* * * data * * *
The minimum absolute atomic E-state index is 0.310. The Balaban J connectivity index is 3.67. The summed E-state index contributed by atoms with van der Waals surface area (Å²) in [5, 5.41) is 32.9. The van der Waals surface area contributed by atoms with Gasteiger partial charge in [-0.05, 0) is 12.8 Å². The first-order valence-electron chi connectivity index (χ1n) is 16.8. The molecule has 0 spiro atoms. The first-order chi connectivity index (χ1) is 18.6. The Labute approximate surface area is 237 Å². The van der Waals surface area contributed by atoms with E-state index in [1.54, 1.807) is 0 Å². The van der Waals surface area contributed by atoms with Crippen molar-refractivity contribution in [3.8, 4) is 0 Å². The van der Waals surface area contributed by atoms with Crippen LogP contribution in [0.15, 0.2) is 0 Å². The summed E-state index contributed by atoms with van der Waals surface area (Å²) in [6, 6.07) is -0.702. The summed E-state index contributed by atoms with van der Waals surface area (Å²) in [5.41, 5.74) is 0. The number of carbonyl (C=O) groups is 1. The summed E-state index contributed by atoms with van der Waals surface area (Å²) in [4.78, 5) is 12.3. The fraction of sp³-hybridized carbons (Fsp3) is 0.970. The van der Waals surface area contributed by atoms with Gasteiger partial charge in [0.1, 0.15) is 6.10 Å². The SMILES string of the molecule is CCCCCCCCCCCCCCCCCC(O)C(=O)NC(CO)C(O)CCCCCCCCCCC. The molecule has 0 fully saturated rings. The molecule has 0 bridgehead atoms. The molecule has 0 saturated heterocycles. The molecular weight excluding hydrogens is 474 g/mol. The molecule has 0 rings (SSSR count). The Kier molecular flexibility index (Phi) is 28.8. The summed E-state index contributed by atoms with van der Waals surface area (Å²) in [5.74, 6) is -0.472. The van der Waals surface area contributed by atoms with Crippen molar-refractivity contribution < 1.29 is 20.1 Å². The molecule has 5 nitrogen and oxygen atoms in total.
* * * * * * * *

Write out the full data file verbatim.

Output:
The minimum absolute atomic E-state index is 0.310. The Balaban J connectivity index is 3.67. The summed E-state index contributed by atoms with van der Waals surface area (Å²) in [5, 5.41) is 32.9. The van der Waals surface area contributed by atoms with Gasteiger partial charge in [-0.05, 0) is 12.8 Å². The first-order valence-electron chi connectivity index (χ1n) is 16.8. The molecule has 0 spiro atoms. The first-order chi connectivity index (χ1) is 18.6. The Labute approximate surface area is 237 Å². The van der Waals surface area contributed by atoms with E-state index in [1.54, 1.807) is 0 Å². The van der Waals surface area contributed by atoms with Crippen molar-refractivity contribution in [3.8, 4) is 0 Å². The van der Waals surface area contributed by atoms with Crippen LogP contribution in [0.15, 0.2) is 0 Å². The summed E-state index contributed by atoms with van der Waals surface area (Å²) in [6, 6.07) is -0.702. The summed E-state index contributed by atoms with van der Waals surface area (Å²) in [5.41, 5.74) is 0. The number of carbonyl (C=O) groups is 1. The summed E-state index contributed by atoms with van der Waals surface area (Å²) in [4.78, 5) is 12.3. The fraction of sp³-hybridized carbons (Fsp3) is 0.970. The van der Waals surface area contributed by atoms with Gasteiger partial charge in [0.1, 0.15) is 6.10 Å². The SMILES string of the molecule is CCCCCCCCCCCCCCCCCC(O)C(=O)NC(CO)C(O)CCCCCCCCCCC. The molecule has 0 fully saturated rings. The molecule has 0 bridgehead atoms. The molecule has 0 saturated heterocycles. The molecular weight excluding hydrogens is 474 g/mol. The molecule has 0 rings (SSSR count). The Kier molecular flexibility index (Phi) is 28.8. The summed E-state index contributed by atoms with van der Waals surface area (Å²) in [5.74, 6) is -0.472. The van der Waals surface area contributed by atoms with Crippen molar-refractivity contribution < 1.29 is 20.1 Å². The molecule has 5 nitrogen and oxygen atoms in total.